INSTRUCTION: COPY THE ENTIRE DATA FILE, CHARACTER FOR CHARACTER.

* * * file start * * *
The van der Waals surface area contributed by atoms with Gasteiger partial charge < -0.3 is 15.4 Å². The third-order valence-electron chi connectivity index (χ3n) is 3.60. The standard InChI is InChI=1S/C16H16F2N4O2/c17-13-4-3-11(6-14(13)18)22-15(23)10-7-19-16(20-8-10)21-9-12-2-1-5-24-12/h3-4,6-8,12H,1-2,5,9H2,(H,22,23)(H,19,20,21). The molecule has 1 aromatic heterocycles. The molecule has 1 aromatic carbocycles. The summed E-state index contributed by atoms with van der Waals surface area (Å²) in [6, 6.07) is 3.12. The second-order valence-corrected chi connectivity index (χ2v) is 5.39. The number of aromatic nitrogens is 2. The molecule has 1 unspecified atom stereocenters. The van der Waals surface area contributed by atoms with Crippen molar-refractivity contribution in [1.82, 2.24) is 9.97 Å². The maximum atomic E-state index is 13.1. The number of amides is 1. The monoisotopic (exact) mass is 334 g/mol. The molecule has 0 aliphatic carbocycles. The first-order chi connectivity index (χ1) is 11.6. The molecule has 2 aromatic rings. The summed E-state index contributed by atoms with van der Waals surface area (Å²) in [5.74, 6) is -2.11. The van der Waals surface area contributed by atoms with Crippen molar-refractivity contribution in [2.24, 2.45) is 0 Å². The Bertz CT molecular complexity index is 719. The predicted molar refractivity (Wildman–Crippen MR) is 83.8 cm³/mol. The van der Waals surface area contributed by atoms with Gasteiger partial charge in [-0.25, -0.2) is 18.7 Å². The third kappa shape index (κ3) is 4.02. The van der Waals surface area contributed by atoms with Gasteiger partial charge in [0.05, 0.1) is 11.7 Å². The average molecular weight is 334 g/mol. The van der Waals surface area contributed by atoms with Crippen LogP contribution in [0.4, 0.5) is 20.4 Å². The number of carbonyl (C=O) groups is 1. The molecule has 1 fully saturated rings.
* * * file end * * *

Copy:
The van der Waals surface area contributed by atoms with Gasteiger partial charge < -0.3 is 15.4 Å². The third-order valence-electron chi connectivity index (χ3n) is 3.60. The standard InChI is InChI=1S/C16H16F2N4O2/c17-13-4-3-11(6-14(13)18)22-15(23)10-7-19-16(20-8-10)21-9-12-2-1-5-24-12/h3-4,6-8,12H,1-2,5,9H2,(H,22,23)(H,19,20,21). The molecule has 1 aromatic heterocycles. The molecule has 1 aromatic carbocycles. The summed E-state index contributed by atoms with van der Waals surface area (Å²) in [6, 6.07) is 3.12. The second-order valence-corrected chi connectivity index (χ2v) is 5.39. The number of aromatic nitrogens is 2. The molecule has 1 unspecified atom stereocenters. The van der Waals surface area contributed by atoms with Crippen molar-refractivity contribution in [1.82, 2.24) is 9.97 Å². The maximum atomic E-state index is 13.1. The number of amides is 1. The monoisotopic (exact) mass is 334 g/mol. The molecule has 0 aliphatic carbocycles. The first-order chi connectivity index (χ1) is 11.6. The molecule has 2 aromatic rings. The summed E-state index contributed by atoms with van der Waals surface area (Å²) in [5.74, 6) is -2.11. The van der Waals surface area contributed by atoms with Crippen molar-refractivity contribution in [2.24, 2.45) is 0 Å². The Bertz CT molecular complexity index is 719. The predicted molar refractivity (Wildman–Crippen MR) is 83.8 cm³/mol. The van der Waals surface area contributed by atoms with Gasteiger partial charge in [-0.25, -0.2) is 18.7 Å². The third kappa shape index (κ3) is 4.02. The van der Waals surface area contributed by atoms with Gasteiger partial charge in [0.05, 0.1) is 11.7 Å². The average molecular weight is 334 g/mol. The van der Waals surface area contributed by atoms with Crippen LogP contribution in [0.4, 0.5) is 20.4 Å². The number of carbonyl (C=O) groups is 1. The molecule has 1 fully saturated rings.